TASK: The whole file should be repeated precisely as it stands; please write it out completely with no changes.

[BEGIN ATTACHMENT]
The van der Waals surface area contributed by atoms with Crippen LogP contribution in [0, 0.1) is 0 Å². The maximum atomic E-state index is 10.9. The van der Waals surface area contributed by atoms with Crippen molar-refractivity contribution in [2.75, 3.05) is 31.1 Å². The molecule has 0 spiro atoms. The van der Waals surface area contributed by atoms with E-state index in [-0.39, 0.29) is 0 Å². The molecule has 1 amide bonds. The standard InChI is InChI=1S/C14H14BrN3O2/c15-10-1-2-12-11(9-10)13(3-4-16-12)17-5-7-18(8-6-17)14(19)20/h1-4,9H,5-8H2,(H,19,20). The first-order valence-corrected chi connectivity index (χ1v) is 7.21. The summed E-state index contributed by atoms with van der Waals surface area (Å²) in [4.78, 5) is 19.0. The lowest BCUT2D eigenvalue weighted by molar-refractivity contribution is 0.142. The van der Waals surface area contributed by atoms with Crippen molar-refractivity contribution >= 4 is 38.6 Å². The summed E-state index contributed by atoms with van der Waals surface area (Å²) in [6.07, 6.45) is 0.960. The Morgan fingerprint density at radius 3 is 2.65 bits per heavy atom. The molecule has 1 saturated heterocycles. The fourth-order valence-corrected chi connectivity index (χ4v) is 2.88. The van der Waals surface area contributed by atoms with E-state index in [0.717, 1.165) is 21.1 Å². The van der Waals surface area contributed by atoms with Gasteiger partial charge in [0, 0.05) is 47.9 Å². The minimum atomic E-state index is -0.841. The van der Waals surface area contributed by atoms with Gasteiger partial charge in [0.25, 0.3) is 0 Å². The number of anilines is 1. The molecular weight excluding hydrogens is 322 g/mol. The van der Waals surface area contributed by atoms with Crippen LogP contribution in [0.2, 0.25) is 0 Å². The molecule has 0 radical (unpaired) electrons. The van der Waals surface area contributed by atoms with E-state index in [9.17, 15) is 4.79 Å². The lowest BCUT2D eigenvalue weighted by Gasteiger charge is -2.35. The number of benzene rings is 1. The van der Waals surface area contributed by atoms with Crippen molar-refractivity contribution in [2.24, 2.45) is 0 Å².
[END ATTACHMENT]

The van der Waals surface area contributed by atoms with Crippen LogP contribution in [0, 0.1) is 0 Å². The maximum atomic E-state index is 10.9. The van der Waals surface area contributed by atoms with Crippen molar-refractivity contribution in [2.75, 3.05) is 31.1 Å². The molecule has 0 spiro atoms. The van der Waals surface area contributed by atoms with E-state index in [-0.39, 0.29) is 0 Å². The molecule has 1 amide bonds. The standard InChI is InChI=1S/C14H14BrN3O2/c15-10-1-2-12-11(9-10)13(3-4-16-12)17-5-7-18(8-6-17)14(19)20/h1-4,9H,5-8H2,(H,19,20). The first-order valence-corrected chi connectivity index (χ1v) is 7.21. The summed E-state index contributed by atoms with van der Waals surface area (Å²) in [4.78, 5) is 19.0. The lowest BCUT2D eigenvalue weighted by molar-refractivity contribution is 0.142. The van der Waals surface area contributed by atoms with Crippen molar-refractivity contribution >= 4 is 38.6 Å². The summed E-state index contributed by atoms with van der Waals surface area (Å²) in [6.07, 6.45) is 0.960. The Morgan fingerprint density at radius 3 is 2.65 bits per heavy atom. The molecule has 1 saturated heterocycles. The fourth-order valence-corrected chi connectivity index (χ4v) is 2.88. The van der Waals surface area contributed by atoms with E-state index in [0.717, 1.165) is 21.1 Å². The van der Waals surface area contributed by atoms with Gasteiger partial charge in [0, 0.05) is 47.9 Å². The minimum atomic E-state index is -0.841. The van der Waals surface area contributed by atoms with Gasteiger partial charge in [0.25, 0.3) is 0 Å². The number of anilines is 1. The molecular weight excluding hydrogens is 322 g/mol. The van der Waals surface area contributed by atoms with Crippen LogP contribution in [0.2, 0.25) is 0 Å². The molecule has 0 radical (unpaired) electrons. The van der Waals surface area contributed by atoms with E-state index in [9.17, 15) is 4.79 Å². The lowest BCUT2D eigenvalue weighted by Gasteiger charge is -2.35. The number of benzene rings is 1. The van der Waals surface area contributed by atoms with Crippen molar-refractivity contribution in [2.24, 2.45) is 0 Å².